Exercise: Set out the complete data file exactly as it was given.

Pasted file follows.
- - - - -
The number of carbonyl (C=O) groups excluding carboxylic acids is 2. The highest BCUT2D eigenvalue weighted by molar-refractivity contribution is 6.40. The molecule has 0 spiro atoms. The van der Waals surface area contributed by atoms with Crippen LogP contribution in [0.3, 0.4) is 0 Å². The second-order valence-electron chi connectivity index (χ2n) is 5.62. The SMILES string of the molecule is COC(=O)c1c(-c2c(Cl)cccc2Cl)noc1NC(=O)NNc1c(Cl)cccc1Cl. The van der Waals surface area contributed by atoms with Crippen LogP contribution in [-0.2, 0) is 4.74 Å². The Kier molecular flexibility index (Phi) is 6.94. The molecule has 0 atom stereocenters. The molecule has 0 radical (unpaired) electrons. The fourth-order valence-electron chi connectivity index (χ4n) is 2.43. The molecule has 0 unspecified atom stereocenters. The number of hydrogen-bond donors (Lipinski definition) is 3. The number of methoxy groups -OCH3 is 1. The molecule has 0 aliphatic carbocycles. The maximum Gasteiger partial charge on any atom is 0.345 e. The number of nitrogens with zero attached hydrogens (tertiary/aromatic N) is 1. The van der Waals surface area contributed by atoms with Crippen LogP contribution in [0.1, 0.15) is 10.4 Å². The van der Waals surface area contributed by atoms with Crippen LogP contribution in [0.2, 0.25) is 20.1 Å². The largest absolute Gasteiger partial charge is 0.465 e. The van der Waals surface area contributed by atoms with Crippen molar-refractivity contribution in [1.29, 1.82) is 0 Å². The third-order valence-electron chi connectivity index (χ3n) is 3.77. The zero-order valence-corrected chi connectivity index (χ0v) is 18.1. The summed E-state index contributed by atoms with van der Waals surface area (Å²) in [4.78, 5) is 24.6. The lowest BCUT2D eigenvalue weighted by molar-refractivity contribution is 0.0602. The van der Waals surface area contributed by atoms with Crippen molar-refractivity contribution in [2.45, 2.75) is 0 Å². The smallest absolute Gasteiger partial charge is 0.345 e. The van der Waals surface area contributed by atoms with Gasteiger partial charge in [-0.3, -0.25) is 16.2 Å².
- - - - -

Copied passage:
The number of carbonyl (C=O) groups excluding carboxylic acids is 2. The highest BCUT2D eigenvalue weighted by molar-refractivity contribution is 6.40. The molecule has 0 spiro atoms. The van der Waals surface area contributed by atoms with Crippen LogP contribution in [0.3, 0.4) is 0 Å². The second-order valence-electron chi connectivity index (χ2n) is 5.62. The SMILES string of the molecule is COC(=O)c1c(-c2c(Cl)cccc2Cl)noc1NC(=O)NNc1c(Cl)cccc1Cl. The van der Waals surface area contributed by atoms with Crippen LogP contribution in [-0.2, 0) is 4.74 Å². The Kier molecular flexibility index (Phi) is 6.94. The molecule has 0 atom stereocenters. The molecule has 0 radical (unpaired) electrons. The fourth-order valence-electron chi connectivity index (χ4n) is 2.43. The molecule has 0 unspecified atom stereocenters. The number of hydrogen-bond donors (Lipinski definition) is 3. The number of methoxy groups -OCH3 is 1. The molecule has 0 aliphatic carbocycles. The maximum Gasteiger partial charge on any atom is 0.345 e. The number of nitrogens with zero attached hydrogens (tertiary/aromatic N) is 1. The van der Waals surface area contributed by atoms with Crippen LogP contribution in [0.1, 0.15) is 10.4 Å². The van der Waals surface area contributed by atoms with Crippen LogP contribution in [0.2, 0.25) is 20.1 Å². The largest absolute Gasteiger partial charge is 0.465 e. The van der Waals surface area contributed by atoms with Crippen molar-refractivity contribution in [1.29, 1.82) is 0 Å². The third-order valence-electron chi connectivity index (χ3n) is 3.77. The zero-order valence-corrected chi connectivity index (χ0v) is 18.1. The summed E-state index contributed by atoms with van der Waals surface area (Å²) in [4.78, 5) is 24.6. The lowest BCUT2D eigenvalue weighted by molar-refractivity contribution is 0.0602. The van der Waals surface area contributed by atoms with Crippen molar-refractivity contribution in [2.45, 2.75) is 0 Å². The smallest absolute Gasteiger partial charge is 0.345 e. The van der Waals surface area contributed by atoms with Gasteiger partial charge in [-0.3, -0.25) is 16.2 Å².